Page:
The American Association of Individual Investors (AAII) Sentiment Survey measures the percentage of individual investors who are bullish, bearish, and neutral on the stock market for the next six months; individuals are polled from the ranks of the AAII membership on a weekly basis. The current survey result is for the week ending 12/21/2016. Neutral sentiment rebounded from last week’s two-year low in the latest AAII Sentiment Survey. Furthermore, pessimism among individual investors declined, while optimism remained nearly unchanged.Bullish sentiment, expectations that stock prices will rise over the next six months, is 44.6%, a very slight decline of 0.1 percentage points. This is the sixth consecutive week optimism is above 40% and the seventh week it is above its historical average of 38.5%. Neutral sentiment, expectations that stock prices will stay essentially unchanged over the next six months, rebounded by 3.2 percentage points to 26.2%. Neutral sentiment remains below its historical average of 31.0% for the third consecutive week and the fifth time in six weeks. Bearish sentiment, expectations that stock prices will fall over the next six months, fell 3.2 percentage points to 29.2%. The drop puts pessimism below its historical average of 30.5% for the sixth time in seven weeks. The Dow Jones industrial average’s proximity to 20,000 hasn't altered optimism in the survey. Since mid-November, bullish sentiment has largely stayed within the mid-40% range. This level of optimism, though above average, is within the typical historical range. (The one exception was the unusually high reading of 49.9% recorded on November 23.) Last week’s interest rate hike announcement hasn't altered sentiment much either, though opinions about it do vary as the responses to this week's special question show.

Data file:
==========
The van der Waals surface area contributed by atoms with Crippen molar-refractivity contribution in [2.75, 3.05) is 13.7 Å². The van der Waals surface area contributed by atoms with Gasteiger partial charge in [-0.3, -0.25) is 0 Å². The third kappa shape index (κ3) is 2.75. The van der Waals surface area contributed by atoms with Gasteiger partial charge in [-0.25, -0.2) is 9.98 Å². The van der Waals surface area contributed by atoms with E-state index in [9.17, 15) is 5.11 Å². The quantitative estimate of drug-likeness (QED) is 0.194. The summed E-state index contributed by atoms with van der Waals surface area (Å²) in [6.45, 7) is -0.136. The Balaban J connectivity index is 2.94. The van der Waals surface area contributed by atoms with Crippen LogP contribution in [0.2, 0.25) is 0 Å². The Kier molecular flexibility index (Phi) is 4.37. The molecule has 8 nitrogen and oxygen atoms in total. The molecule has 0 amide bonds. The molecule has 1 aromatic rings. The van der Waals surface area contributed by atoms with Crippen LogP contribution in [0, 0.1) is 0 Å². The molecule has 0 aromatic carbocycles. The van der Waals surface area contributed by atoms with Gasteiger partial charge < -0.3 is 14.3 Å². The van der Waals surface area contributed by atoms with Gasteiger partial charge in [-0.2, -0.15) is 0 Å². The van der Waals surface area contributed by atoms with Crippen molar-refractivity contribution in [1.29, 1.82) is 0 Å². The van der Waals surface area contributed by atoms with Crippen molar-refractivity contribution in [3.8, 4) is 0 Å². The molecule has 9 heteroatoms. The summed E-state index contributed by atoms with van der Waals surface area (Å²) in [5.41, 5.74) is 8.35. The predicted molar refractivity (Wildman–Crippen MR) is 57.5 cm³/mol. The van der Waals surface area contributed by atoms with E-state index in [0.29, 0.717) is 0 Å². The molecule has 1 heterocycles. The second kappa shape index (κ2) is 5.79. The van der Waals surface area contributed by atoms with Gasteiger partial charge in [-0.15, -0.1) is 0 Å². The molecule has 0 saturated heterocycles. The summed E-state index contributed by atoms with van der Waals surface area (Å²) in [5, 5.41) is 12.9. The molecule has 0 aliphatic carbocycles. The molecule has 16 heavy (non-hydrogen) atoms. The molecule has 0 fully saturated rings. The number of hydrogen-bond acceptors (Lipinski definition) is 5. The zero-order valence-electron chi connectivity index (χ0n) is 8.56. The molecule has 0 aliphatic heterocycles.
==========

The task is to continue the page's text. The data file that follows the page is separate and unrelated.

The National Association of Active Investment Managers (NAAIM) Exposure Index represents the average exposure to US Equity markets reported by NAAIM members. The blue bars depict a two-week moving average of the NAAIM managers’ responses. As the name indicates, the NAAIM Exposure Index provides insight into the actual adjustments active risk managers have made to client accounts over the past two weeks. The current survey result is for the week ending 12/21/2016. Third-quarter NAAIM exposure index averaged 80.32%. Last week the NAAIM exposure index was 96.23%, and the current week’s exposure is 101.33%. The NAAIM Exposure Index is at extremely elevated levels as the equity indexes made a series of all-time highs. It is reasonable to expect the exposure index to remain elevated going into the New Year.
Recently we said "...There should be another opportunity to bid on stocks from your watch list during the next market pause. Tax selling is about to commence as investors dump underperformers, also next week’s FOMC meeting should be a nonevent, but the current upward move might stall a bit..." The overall market is bouncing up against resistance from all-time highs. Now might be that opportunity to considering bidding on stocks on your watch list because the market will probably need to absorb this overbought condition before ascending higher.